Sincere love gardeners enjoy a variety of varieties of spathiphyllus, differing in size of the plants themselves and elegant white inflorescences.
Monsters, philodrendrons and large species of alokazy attract attention with extremely unusual foliage, although the grower will have to pick up a rather spacious room to grow such crops, because large specimens can show true beauty. But small alokazii are quite appropriate in a residential interior, and in a public building.
Aglaonema has no carved foliage and does not stand out with bright blooms, but the paints of its heart-shaped foliage will be envied by the palette of any artist.
The same can be said about the leaves of an indoor aroid plant such as caladium.
In addition to multimeter giants, and plants suitable for growing in indoor pots, there are true dwarfs in the family. For example, a piste is a plant demanded by aquarium hobbyists with a rosette not exceeding 10–15 cm in diameter.
Singonium is a popular room culture. This is a fast-growing climbing plant from the aroid family, forming well leafy shoots. The syngonium is interesting with a graceful form of foliage and its variegated color, which changes as the plant develops.
Speaking of the family, it is impossible not to recall Dieffenbachia, which has become a classic potting culture and has not left the florist collection for many years. The appearance of variegated varieties, as in the photo and simple care for indoor aroid plant, helps to maintain popularity.
Not very well known to rafidophore flower growers with medium-sized expressive foliage and long shoots that can climb almost sheer bare walls.
Most species intended and actively used in indoor floriculture, represented by many varieties and hybrids. But with such a wide variety of aroid in nature live in similar conditions, therefore, care for them consists of close events.
Aroid: photo and home care
All indoor aroid plants do not tolerate sudden changes in temperature, and they react to cold air flows, for example, from drafts, in spots on the foliage and lower turgor of the aerial part. If the culture is in the cold for a long time, it can shed the foliage, taking the cooling for the beginning of the winter period.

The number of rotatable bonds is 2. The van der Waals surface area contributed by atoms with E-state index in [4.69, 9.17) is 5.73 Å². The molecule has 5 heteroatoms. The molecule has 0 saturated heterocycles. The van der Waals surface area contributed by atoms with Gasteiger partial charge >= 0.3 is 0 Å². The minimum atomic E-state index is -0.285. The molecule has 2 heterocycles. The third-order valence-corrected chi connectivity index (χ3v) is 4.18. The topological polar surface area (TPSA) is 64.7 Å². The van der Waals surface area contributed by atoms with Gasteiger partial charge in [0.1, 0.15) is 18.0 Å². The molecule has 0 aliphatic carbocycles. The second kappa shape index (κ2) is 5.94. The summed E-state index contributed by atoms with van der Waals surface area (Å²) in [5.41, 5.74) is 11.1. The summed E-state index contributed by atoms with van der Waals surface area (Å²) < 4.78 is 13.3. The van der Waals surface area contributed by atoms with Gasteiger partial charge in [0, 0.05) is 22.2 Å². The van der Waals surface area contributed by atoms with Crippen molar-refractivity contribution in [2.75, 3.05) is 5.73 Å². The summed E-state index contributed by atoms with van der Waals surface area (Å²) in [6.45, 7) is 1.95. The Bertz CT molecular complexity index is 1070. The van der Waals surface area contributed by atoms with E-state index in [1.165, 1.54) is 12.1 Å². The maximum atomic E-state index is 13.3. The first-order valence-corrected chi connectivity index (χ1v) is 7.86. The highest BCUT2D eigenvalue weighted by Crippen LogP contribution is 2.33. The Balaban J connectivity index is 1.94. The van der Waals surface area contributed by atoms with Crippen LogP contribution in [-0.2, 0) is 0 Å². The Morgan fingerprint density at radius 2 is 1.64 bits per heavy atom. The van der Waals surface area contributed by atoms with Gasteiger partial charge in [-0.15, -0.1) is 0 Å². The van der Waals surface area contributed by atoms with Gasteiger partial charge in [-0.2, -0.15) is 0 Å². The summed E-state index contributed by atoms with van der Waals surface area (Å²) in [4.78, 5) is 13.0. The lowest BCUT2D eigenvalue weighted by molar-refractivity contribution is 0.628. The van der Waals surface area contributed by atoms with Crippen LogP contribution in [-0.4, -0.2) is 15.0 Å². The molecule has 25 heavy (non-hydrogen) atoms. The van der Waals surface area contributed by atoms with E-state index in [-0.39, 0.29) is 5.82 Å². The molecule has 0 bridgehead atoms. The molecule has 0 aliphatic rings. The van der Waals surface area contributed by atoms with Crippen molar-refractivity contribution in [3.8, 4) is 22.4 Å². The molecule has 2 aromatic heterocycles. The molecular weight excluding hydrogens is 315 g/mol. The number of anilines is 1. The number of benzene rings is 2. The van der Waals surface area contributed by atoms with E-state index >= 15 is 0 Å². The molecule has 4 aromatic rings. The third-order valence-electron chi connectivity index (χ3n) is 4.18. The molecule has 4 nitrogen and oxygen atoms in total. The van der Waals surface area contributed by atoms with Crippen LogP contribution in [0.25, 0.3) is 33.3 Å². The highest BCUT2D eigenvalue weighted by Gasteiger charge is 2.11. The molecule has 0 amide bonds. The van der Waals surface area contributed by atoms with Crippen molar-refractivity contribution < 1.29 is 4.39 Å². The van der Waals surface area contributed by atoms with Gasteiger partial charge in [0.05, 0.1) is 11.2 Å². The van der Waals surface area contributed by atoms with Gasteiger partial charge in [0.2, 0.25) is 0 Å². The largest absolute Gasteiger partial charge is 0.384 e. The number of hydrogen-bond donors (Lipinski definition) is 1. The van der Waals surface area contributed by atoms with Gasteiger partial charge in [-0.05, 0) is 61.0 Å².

If in the summer, the aroid one needs sufficiently frequent and abundant watering, and some species perfectly exist in the aquatic environment, then in winter they reduce watering. Restrained year-round watering is only needed zamiakulkasu.
All plants from this family are demanding to the ground. It should be light, loose, well permeable to both water and oxygen. When selecting a mixture for plants, the bark of coniferous trees, previously boiled and crushed, coconut fiber, sphagnum and perlite, as well as sand and peat are used.
In summer, aroid plants in a room are arranged in such a way that pets have a lot of light, but the rays of the sun do not burn the lush foliage and stems. In winter, a lot of light is also required, and with its lack, artificial lighting is used.
Propagate species belonging to the aroid family.the easiest way is by vegetative means, for example, by daughter tubers, like alokazii, or by dividing a bush, like spathiphyllum.
At the same time, one should not forget about the toxicity of indoor aroid plants, which are not recommended to be placed in a place that is accessible to small children and domestic animals living in the house.